A nice hot bath or long shower can relax you and wash away the day’s tensions. All that tension can come running back if you find mildew sprouting in the room. Stay relaxed by installing a fan in the room, either in the main portion or directly over the bathtub.
Fans in bathrooms are important parts of moisture control. Bathrooms often have poor ventilation; they are small, with a single doorway and rarely have windows. Every time someone takes a shower or runs a bath, the humidity levels in the room rise. Over time, this can lead to mildew growth inside the tub enclosure, behind hanging towels and even on the walls and ceiling. Vent fans help to pull moisture out of the air, funneling it away and making the bathroom less prone to fungal growth.
Over Bathtub Installation
Fans of all different strengths are available for installation in bathrooms. You can install any of them in the room, centered over the floor and away from the bathtub. If you want to install one directly over the bathtub, then you need to look for one that says it is rated for use in wet areas and says it is protected by a ground fault circuit interrupter. The GFCI cuts all power to the fan in the case of a current surge, protecting you and your family from electrocution.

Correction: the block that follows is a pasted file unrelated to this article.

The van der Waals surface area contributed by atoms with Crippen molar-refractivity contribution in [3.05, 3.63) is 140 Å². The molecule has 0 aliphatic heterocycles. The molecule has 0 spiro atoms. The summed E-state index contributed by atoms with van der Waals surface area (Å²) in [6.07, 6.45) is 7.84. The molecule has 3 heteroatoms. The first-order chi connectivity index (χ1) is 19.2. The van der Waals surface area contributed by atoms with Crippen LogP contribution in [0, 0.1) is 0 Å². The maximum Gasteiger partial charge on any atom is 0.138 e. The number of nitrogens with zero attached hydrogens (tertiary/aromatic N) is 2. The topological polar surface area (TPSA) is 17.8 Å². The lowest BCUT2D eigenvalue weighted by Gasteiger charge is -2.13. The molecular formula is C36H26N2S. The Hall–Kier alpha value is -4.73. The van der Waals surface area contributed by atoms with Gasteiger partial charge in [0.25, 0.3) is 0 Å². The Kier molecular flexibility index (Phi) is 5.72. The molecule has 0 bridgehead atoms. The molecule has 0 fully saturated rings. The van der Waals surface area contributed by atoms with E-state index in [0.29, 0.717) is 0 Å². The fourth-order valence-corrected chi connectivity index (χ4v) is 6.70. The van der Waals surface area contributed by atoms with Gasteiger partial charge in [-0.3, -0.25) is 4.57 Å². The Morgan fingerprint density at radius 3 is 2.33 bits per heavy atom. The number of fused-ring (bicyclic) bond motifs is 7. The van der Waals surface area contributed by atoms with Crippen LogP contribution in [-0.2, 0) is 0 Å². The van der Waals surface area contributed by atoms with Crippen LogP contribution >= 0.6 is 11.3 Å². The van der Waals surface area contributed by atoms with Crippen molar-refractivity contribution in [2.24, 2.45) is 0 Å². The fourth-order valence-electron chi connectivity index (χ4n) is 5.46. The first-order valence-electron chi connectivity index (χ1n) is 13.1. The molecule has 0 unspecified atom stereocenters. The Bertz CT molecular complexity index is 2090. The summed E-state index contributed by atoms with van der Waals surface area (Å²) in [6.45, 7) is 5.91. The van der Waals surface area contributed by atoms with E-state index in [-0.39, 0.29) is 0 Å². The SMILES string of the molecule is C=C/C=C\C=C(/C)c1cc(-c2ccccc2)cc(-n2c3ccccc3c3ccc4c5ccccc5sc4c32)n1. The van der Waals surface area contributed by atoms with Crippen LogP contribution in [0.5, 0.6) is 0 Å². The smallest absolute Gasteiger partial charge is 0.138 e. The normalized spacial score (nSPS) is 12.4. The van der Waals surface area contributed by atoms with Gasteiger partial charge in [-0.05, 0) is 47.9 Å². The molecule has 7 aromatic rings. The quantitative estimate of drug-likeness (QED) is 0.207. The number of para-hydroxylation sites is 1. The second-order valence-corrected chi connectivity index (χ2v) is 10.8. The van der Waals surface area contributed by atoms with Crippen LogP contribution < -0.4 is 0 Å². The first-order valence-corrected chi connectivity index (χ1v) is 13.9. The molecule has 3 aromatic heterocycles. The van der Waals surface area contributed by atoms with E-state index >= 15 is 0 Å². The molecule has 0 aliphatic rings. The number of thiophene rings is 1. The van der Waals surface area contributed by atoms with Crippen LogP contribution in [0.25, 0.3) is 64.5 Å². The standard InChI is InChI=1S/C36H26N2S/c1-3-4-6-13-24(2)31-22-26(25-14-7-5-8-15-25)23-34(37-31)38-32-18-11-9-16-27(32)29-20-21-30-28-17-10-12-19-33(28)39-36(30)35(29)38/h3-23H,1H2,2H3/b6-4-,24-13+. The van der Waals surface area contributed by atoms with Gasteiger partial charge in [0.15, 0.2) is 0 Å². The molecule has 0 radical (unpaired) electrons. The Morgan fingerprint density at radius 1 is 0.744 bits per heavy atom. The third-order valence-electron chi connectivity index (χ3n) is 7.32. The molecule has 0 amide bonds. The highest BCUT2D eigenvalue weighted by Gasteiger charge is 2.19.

Start running the fan in your bathroom before you even turn on the taps in your bathtub. Let the fan run the entire time the bathtub or shower or is in use, and continue running it for 15 minutes or so afterwards. Whether you install the fan over the tub or closer to the vanity and toilet, choose one with a CFM rating of the square footage of the room plus five. If your bathroom is 60 square feet, the fan’s CFM rating should be at least 65. Otherwise, it won’t be strong enough to pull the moisture from the room, no matter where you install it.
Installing a fan over your bathtub takes more than just mounting the fan on the ceiling; you must also install ductwork leading to the exterior of your home so the moisture is safely vented outdoors. If you are replacing a fan installed in the center of the room, you might be able to run the ducting through the same path as the original fan. If you are installing a fan in a bathroom that has never had one, you might wish to contact a general contractor to help with ductwork installation.
- Complete Guide to Bathrooms; Editors of Creative Publishing